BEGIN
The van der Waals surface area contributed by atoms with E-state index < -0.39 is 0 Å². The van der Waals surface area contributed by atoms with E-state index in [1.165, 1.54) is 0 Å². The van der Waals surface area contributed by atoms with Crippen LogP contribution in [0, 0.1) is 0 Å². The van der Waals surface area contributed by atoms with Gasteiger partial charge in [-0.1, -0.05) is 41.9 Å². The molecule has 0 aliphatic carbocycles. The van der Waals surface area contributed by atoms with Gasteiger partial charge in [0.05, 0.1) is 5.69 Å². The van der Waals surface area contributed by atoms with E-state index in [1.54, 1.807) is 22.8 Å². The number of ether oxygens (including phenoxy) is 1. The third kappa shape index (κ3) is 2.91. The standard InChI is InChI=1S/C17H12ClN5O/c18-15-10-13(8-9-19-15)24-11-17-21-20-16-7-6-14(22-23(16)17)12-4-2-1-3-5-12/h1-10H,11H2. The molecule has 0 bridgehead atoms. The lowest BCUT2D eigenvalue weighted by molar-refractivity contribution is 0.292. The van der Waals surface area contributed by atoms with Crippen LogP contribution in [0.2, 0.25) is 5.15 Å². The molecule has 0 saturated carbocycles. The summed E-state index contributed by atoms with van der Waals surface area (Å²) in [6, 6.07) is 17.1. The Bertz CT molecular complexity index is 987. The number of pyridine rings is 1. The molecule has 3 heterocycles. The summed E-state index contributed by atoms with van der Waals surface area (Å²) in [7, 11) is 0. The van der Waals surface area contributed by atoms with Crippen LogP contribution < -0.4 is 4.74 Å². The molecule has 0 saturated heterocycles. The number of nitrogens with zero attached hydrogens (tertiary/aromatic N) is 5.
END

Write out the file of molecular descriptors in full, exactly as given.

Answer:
The van der Waals surface area contributed by atoms with E-state index < -0.39 is 0 Å². The van der Waals surface area contributed by atoms with E-state index in [1.165, 1.54) is 0 Å². The van der Waals surface area contributed by atoms with Crippen LogP contribution in [0, 0.1) is 0 Å². The van der Waals surface area contributed by atoms with Gasteiger partial charge in [-0.1, -0.05) is 41.9 Å². The molecule has 0 aliphatic carbocycles. The van der Waals surface area contributed by atoms with Gasteiger partial charge in [0.05, 0.1) is 5.69 Å². The van der Waals surface area contributed by atoms with E-state index in [1.54, 1.807) is 22.8 Å². The number of ether oxygens (including phenoxy) is 1. The third kappa shape index (κ3) is 2.91. The standard InChI is InChI=1S/C17H12ClN5O/c18-15-10-13(8-9-19-15)24-11-17-21-20-16-7-6-14(22-23(16)17)12-4-2-1-3-5-12/h1-10H,11H2. The molecule has 0 bridgehead atoms. The lowest BCUT2D eigenvalue weighted by molar-refractivity contribution is 0.292. The van der Waals surface area contributed by atoms with Crippen LogP contribution in [0.2, 0.25) is 5.15 Å². The molecule has 0 saturated carbocycles. The summed E-state index contributed by atoms with van der Waals surface area (Å²) in [6, 6.07) is 17.1. The Bertz CT molecular complexity index is 987. The number of pyridine rings is 1. The molecule has 3 heterocycles. The summed E-state index contributed by atoms with van der Waals surface area (Å²) in [7, 11) is 0. The van der Waals surface area contributed by atoms with Crippen LogP contribution < -0.4 is 4.74 Å². The molecule has 0 saturated heterocycles. The number of nitrogens with zero attached hydrogens (tertiary/aromatic N) is 5.